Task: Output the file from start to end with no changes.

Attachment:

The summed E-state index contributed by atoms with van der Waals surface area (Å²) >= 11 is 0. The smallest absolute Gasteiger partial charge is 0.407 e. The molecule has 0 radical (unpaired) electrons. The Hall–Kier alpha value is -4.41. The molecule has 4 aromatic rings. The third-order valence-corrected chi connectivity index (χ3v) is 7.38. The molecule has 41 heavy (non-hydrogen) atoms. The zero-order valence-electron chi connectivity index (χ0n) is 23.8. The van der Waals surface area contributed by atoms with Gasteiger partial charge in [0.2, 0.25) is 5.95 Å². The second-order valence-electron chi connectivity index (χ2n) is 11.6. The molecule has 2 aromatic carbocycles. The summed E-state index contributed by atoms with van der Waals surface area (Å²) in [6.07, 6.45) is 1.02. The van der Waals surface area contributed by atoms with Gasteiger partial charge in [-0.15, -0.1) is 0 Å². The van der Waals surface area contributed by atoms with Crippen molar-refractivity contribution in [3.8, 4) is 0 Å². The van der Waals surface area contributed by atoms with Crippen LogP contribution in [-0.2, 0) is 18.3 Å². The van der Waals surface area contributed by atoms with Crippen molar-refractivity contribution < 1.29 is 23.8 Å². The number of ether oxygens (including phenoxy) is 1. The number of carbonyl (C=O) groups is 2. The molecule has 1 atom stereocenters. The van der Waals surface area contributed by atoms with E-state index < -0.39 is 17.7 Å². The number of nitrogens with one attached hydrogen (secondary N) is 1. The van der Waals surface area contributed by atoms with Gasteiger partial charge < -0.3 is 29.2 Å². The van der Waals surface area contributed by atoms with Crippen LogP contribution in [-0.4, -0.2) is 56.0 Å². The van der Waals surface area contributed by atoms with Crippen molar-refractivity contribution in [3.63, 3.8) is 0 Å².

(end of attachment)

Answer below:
The summed E-state index contributed by atoms with van der Waals surface area (Å²) >= 11 is 0. The smallest absolute Gasteiger partial charge is 0.407 e. The molecule has 0 radical (unpaired) electrons. The Hall–Kier alpha value is -4.41. The molecule has 4 aromatic rings. The third-order valence-corrected chi connectivity index (χ3v) is 7.38. The molecule has 41 heavy (non-hydrogen) atoms. The zero-order valence-electron chi connectivity index (χ0n) is 23.8. The van der Waals surface area contributed by atoms with Gasteiger partial charge in [0.2, 0.25) is 5.95 Å². The second-order valence-electron chi connectivity index (χ2n) is 11.6. The molecule has 2 aromatic carbocycles. The summed E-state index contributed by atoms with van der Waals surface area (Å²) in [6.07, 6.45) is 1.02. The van der Waals surface area contributed by atoms with Gasteiger partial charge in [-0.15, -0.1) is 0 Å². The van der Waals surface area contributed by atoms with Crippen molar-refractivity contribution in [3.8, 4) is 0 Å². The van der Waals surface area contributed by atoms with Crippen LogP contribution in [-0.2, 0) is 18.3 Å². The van der Waals surface area contributed by atoms with Crippen molar-refractivity contribution < 1.29 is 23.8 Å². The number of ether oxygens (including phenoxy) is 1. The number of carbonyl (C=O) groups is 2. The molecule has 1 atom stereocenters. The van der Waals surface area contributed by atoms with E-state index < -0.39 is 17.7 Å². The number of nitrogens with one attached hydrogen (secondary N) is 1. The van der Waals surface area contributed by atoms with Gasteiger partial charge < -0.3 is 29.2 Å². The van der Waals surface area contributed by atoms with Crippen LogP contribution in [-0.4, -0.2) is 56.0 Å². The van der Waals surface area contributed by atoms with Crippen molar-refractivity contribution in [3.63, 3.8) is 0 Å².